London estates transformation FAQs

London has some of the world’s most advanced health and care facilities, but at the same time, many of our health and care buildings are in need of repair, or are no longer fit for purpose.

Currently in development, the London Health and Care Estates Strategy will describe how partnership working can transform and repurpose the quality of the facilities in which Londoners receive health and care.

The strategy will be continually updated and improved as we embark on the journey to create world class facilities for our capital city.


The strategy will address issues such as:

  • Repurposing unused land
  • Repairing current property
  • Transforming sites into world-class health and care facilities
  • Optimising community care.

Health and care decision-making was devolved to London in 2017 when the Health and Care Devolution: Memorandum of Understanding (MoU) was signed. Through this, it has been agreed that money from the sale of land owned by NHS trusts will be re-invested in London, subject to some conditions.

The strategy brings together work undertaken across London to shape a collaborative plan on delivering dramatic improvements in value for money through providing care in the right setting, lower repair bills and buildings that reflect London’s position as a global health leader. It is the first time that we will have an overarching view of NHS estates in London, helping to better plan and use NHS buildings and land.

This will be the first London-wide estates strategy for health and care. Facilities management has a direct bearing on patient experience, and ensures premises are safe, welcoming, warm and clean environments for staff and patients.

The strategy will bring together all local estates work undertaken across London through a ‘one estates’ approach.

This will connect up the estates strategies of all London public services so that we can spot opportunities to improve health and care delivery by sharing and supporting each other, for the benefit of all Londoners.

The London Health and Care Estates Strategy was developed by the London Estates Board (LEB) which was formed in December 2016. The LEB provides a single forum for estate discussions in London and brings together expertise from across London. The LEB includes representatives from Sustainability and Transformation Partnerships (STPs), local areas and national partners, including NHS Property Services, Community Health Partnerships, HM Treasury, Department of Health and One Public Estate. You can see more in the LEB operating framework.

The membership of the LEB allows organisations to access resources and expertise that may not have previously been available to them, and help them develop innovative solutions to ensure they have the premises they need. This is particularly important at a time when national capital is scarce.

The Board is supported by the London Estates Delivery Unit (LEDU), a pan-London partnership of resource and expertise, bringing together the collective technical and professional expertise of constituent organisations, and includes the Healthy Urban Development Unit (HUDU) and Strategic Estates Partnership (SEP).The LEDU brings together regional and national resource to enrich local and NHS trust estate expertise, planning and delivery capability. The unit works in partnership with the GLA’s Housing and Land team, the NHS in London, London local government, national and central government partners, and also works in partnership with key national and regional organisations to enable a wider ‘virtual’ delivery team to function effectively.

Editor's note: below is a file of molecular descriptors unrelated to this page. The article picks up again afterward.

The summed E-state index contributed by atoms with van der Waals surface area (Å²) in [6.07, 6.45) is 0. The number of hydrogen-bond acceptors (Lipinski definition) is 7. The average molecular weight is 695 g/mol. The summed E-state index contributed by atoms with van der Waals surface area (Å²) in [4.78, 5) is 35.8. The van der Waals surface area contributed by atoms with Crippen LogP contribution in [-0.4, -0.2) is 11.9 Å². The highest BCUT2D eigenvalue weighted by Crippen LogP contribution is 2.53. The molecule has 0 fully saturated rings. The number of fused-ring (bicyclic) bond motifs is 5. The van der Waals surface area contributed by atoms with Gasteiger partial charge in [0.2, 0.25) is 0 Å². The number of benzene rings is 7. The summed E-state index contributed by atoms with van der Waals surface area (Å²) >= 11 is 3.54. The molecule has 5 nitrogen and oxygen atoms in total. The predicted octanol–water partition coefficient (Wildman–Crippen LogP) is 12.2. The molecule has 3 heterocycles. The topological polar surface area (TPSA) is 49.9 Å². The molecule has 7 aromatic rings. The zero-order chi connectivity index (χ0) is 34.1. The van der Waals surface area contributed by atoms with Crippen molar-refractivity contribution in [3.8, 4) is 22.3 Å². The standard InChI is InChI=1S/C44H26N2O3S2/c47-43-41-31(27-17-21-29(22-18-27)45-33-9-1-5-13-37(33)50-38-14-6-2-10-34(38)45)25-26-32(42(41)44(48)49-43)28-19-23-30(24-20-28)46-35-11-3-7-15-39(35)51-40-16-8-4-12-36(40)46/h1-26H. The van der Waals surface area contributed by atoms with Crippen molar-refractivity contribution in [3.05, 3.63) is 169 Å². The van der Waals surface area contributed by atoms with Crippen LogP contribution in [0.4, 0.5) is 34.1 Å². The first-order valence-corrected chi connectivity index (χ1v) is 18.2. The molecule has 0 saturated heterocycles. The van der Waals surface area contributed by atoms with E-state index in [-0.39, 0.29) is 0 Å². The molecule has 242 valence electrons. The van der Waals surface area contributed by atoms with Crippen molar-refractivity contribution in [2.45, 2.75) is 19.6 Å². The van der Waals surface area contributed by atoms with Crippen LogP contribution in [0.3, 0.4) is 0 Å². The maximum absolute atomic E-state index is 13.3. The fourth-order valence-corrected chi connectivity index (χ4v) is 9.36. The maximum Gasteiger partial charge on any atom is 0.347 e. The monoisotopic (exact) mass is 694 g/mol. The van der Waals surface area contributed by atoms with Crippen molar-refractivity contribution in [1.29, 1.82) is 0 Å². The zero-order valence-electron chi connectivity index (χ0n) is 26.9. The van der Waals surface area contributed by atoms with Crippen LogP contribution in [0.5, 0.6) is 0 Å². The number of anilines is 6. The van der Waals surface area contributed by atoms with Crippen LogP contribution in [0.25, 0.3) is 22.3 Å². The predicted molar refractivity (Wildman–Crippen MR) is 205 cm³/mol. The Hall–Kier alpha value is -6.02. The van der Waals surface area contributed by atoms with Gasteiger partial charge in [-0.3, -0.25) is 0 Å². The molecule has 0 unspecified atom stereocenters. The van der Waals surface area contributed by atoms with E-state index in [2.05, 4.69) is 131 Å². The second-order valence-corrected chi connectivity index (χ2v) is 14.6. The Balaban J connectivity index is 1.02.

Plans for the use of land will continue to be developed locally by those responsible for providing health and care services, in collaboration with service users, staff and local communities.

We believe that provider organisations (supported by their local commissioners) are in the best position to understand the needs of their local service users and corresponding estates requirements.

The LEB will:

  • encourage and support those who provide services to Londoners to work in a more collaborative way so that land – and money made from the sale of land – is used in a way that best serves the local community. For example, this might include supporting a number of service providers to join up services, so Londoners can access help, support and advice in one place.
  • provide a way for these decisions to be taken with greater transparency and acceleration, informed by views and expertise from across the city’s health and care partners. For example, in some cases the law or government policy means that decisions cannot be made locally. Some hospital trusts will be required to prepare a business case which explains how they will use the money they get from selling land. These business cases will then need approval from NHS England and/or NHS Improvement and sometimes also the Department of Health and HM Treasury. These processes are in place to ensure that best use is being made of public money, but can be lengthy and create uncertainty for the land owners.

The London estates transformation will be progressed in four phases. (We are currently in phase II). As we move through the current strategic phase towards the decision-making phases of the strategy (III & IV), the membership of the LEB will change based on operational need, i.e. when it progresses to take on a level of delegate decision-making functions, including delegate business case approvals and capital allocation considerations (in so far as statutory powers permit this), and within national approval thresholds.

Image outlining the four phases of the London estates transformation programmeImage outlining the four phases of the London estates transformation programme

There are a number of organisations who make decisions about NHS-owned buildings and land. The London Estates Board (LEB) brings these organisations together with shared aims: to make considerable improvements in the way NHS buildings and land are used and – where these are truly surplus to requirements – to release money to reinvest in London’s health and care system. Legally, different organisations will remain accountable for different decisions. However, the LEB enables better informed, accelerated and transparent decisions.